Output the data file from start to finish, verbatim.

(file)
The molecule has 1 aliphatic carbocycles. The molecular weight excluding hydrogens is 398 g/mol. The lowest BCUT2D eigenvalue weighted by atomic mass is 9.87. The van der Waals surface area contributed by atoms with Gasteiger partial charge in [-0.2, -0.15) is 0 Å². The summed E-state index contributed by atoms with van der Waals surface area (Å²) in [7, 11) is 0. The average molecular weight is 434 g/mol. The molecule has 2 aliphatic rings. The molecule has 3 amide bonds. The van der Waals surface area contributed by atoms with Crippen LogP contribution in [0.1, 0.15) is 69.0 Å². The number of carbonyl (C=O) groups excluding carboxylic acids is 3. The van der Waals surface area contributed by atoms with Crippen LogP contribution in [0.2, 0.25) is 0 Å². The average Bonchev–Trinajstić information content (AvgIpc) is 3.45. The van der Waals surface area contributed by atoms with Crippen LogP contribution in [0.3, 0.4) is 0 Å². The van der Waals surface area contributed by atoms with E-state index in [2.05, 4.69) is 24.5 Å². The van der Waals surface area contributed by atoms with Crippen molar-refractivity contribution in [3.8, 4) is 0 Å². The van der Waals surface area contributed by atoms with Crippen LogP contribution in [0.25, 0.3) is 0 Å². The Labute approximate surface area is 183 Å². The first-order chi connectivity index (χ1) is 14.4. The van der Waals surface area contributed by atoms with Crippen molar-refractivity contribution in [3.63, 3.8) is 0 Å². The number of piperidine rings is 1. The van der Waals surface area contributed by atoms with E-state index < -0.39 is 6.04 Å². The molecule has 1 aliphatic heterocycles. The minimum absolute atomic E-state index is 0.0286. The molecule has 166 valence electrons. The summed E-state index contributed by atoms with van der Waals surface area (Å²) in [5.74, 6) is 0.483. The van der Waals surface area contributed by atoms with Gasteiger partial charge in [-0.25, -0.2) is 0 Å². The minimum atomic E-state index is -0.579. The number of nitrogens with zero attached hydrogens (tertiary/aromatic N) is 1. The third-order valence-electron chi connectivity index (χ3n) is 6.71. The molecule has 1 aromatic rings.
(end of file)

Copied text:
The molecule has 1 aliphatic carbocycles. The molecular weight excluding hydrogens is 398 g/mol. The lowest BCUT2D eigenvalue weighted by atomic mass is 9.87. The van der Waals surface area contributed by atoms with Gasteiger partial charge in [-0.2, -0.15) is 0 Å². The summed E-state index contributed by atoms with van der Waals surface area (Å²) in [7, 11) is 0. The average molecular weight is 434 g/mol. The molecule has 2 aliphatic rings. The molecule has 3 amide bonds. The van der Waals surface area contributed by atoms with Crippen LogP contribution in [0.1, 0.15) is 69.0 Å². The number of carbonyl (C=O) groups excluding carboxylic acids is 3. The van der Waals surface area contributed by atoms with Crippen LogP contribution in [0.2, 0.25) is 0 Å². The average Bonchev–Trinajstić information content (AvgIpc) is 3.45. The van der Waals surface area contributed by atoms with Crippen LogP contribution in [0.3, 0.4) is 0 Å². The van der Waals surface area contributed by atoms with E-state index in [2.05, 4.69) is 24.5 Å². The van der Waals surface area contributed by atoms with Crippen molar-refractivity contribution in [3.8, 4) is 0 Å². The van der Waals surface area contributed by atoms with Crippen LogP contribution in [0.25, 0.3) is 0 Å². The Labute approximate surface area is 183 Å². The first-order chi connectivity index (χ1) is 14.4. The van der Waals surface area contributed by atoms with Crippen molar-refractivity contribution in [3.63, 3.8) is 0 Å². The number of piperidine rings is 1. The van der Waals surface area contributed by atoms with E-state index < -0.39 is 6.04 Å². The molecule has 1 aliphatic heterocycles. The minimum absolute atomic E-state index is 0.0286. The molecule has 166 valence electrons. The summed E-state index contributed by atoms with van der Waals surface area (Å²) in [5.74, 6) is 0.483. The van der Waals surface area contributed by atoms with Gasteiger partial charge in [-0.25, -0.2) is 0 Å². The minimum atomic E-state index is -0.579. The number of nitrogens with zero attached hydrogens (tertiary/aromatic N) is 1. The third-order valence-electron chi connectivity index (χ3n) is 6.71. The molecule has 1 aromatic rings.